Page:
An online skydiving logbook

October 14, 2007


At 9.30 am, everybody is ready for briefing, only the organiser was 30 sec late:-). First jump of the day is an easy one, everybody's facing in all the time, "hardest" slots are a few cats in the second point. It's been a long time since we have flown together and it shows. The jump as a whole is not bad, but could have been much better. I am rather disgusted with my own performance. Exit is slow, my dive is terrible, I deserve to get axed for the dock I make, and I react slow on the key to the second point.

In the meantime, it became very busy on the DZ. We have a two hour wait, before we can make our second jump. The jump is more challenging. Base is an 8 way, a round with 4 people facing in and the other four in doughnut in between them (like the base for a ruby, with two extra people sideways), and then the base becomes an 8 way doughnut. I am front floater this time, my favourite exit position for this kind of jump. Base makes a 45° turn while building, so we (outer people) have to work a bit. Second point is not complete: there is a collision, and we end up with a 7 way doughnut, and a nice 14 way. I am still not too pleased with my own flying. On the first point, I didn't notice that the base wasn't finished yet, one grip was still missing, so I grip too soon. On the second point, base (well, what's left of it) is finished when I grip, but it is not a well-flying formation yet, so again a bit too early.

We decide to do the same jump again, but we have a three hour wait, before we can go again. And that proves too long to stay focused. We start of well, all the floaters have a good exit, the first point builds OK, cleaner than the first time, but there already are a few minor fall rate wobbles. While building the second point, this grows into a level problem and the centre doughnut collapses. Over and out. It was my best flying of the day, but I choose our poorest jump for it. Pity. There is little wind, and somebody pointed the arrow that indicates the landing direction downwind, I like it!

And that's it for the day. Although it's only 4.00 pm, all the loads for the rest of the day are complete. :-(( It feels too early for beer, but what can you do?

1 comment:

Anonymous said...

Just found this on Google news:

Tehran based aviation and pilot training company, PAAviation has recently opened the world's first Muslim skydiving centre. Called the Shahab skydiving centre, the facility plays host to male and female instructors and students. Up until now, Muslim women have been prevented from skydiving, largely due to Islamic regulations. Only 5 months ago, Pakistan's first female tourism minister Nilofar Bakhtiar, was forced to resign after participating in a tandem skydive with a male instructor. (visit:,2933,274355,00.html for the story) As the vast majority of the worlds skydiving instructors are male, Muslim women have had virtually no opportunity to take part in one of the worlds most thrilling and adrenaline pumping sports. Muslim women are prohibited from skydiving with male instructors, due to the fact that their bodies would be intimately positioned whilst harnessed together. As a means of allowing Muslim women to participate in skydiving, PAAviation have specifically recruited female instructors, uniquely allowing Muslim women, for the first time to experience the thrill and exhilaration of tandem skydiving.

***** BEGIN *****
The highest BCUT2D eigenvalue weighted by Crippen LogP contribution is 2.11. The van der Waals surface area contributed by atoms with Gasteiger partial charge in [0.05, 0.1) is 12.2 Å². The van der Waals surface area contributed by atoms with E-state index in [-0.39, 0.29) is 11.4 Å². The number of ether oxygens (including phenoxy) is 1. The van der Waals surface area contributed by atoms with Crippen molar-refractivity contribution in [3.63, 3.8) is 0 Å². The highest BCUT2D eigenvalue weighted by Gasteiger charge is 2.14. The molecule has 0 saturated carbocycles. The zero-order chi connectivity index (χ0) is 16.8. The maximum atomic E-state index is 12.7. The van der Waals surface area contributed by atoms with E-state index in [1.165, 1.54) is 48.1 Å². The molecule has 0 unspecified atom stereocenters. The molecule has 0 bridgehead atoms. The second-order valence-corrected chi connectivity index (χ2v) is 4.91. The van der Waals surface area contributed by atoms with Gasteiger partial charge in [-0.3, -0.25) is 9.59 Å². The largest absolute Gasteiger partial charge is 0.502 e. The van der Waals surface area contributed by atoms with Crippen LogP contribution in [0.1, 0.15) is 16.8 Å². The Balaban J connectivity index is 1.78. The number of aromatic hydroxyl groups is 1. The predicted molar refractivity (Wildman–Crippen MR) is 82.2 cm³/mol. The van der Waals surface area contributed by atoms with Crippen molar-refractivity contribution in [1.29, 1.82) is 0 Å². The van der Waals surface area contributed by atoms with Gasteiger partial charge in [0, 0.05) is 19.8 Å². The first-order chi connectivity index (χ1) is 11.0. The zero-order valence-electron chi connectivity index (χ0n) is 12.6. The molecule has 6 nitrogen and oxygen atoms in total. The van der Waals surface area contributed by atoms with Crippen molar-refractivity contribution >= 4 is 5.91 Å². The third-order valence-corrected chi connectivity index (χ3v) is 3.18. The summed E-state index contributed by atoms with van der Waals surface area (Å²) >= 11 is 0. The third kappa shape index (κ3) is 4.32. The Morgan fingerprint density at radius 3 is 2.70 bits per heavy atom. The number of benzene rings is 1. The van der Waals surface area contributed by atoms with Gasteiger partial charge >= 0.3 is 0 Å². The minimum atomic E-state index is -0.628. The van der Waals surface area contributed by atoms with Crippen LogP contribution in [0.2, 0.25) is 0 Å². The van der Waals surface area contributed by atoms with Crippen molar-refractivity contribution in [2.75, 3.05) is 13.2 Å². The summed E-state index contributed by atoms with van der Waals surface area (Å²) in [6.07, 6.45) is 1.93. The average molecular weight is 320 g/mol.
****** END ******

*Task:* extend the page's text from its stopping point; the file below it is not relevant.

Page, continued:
This I am sure most will agree, has been long overdue for Muslim women and will be an important women's sporting and recreational activity in the Middle East. Needless to say, this breaks the mould of the stereotypical and repressed view of Iranian and Muslim women, held by some in the west. In addressing the current debate on women's rights in Iran, the example of skydiving demonstrates that women are free and equal, providing their activities take place within an Islamic framework - The Islamic framework applies equally to men and women.

A brand new British made, Britten-Norman Islander aircraft is used for our skydiving operations. The Islander aircraft is widely regarded as one of the safest and most reliable aircraft in use for skydiving, worldwide.

We are located at Payam International Airport, just 60km from Tehran City Centre. We have British and European instructors with full USPA and BPA international skydiving certification, ensuring that our male and female students will be trained with the highest standards of safety and professionalism.

Students are required to pre-book the date and time of the jump and upon completion of their booking, they can proceed to the skydive "Dropzone" at Payam Airport. On the day of the jump, our instructors give a pre-flight safety briefing class, which explains exactly what happens during the skydive. Once the safety briefing is complete, the aircraft takes off, and will climb to 12000feet, at this altitude, the instructor and student exit the aircraft, and freefall at speeds over 300KPH! After approximately 50 seconds of free falling, the instructor opens the parachute canopy, and allows the student to fly the parachute on to the drop zone.

Upon landing, our students receive an official Aerosports level 1 certificate, and there is the option of having a professional skydive cameraman accompany the jump to film and photograph the entire experience.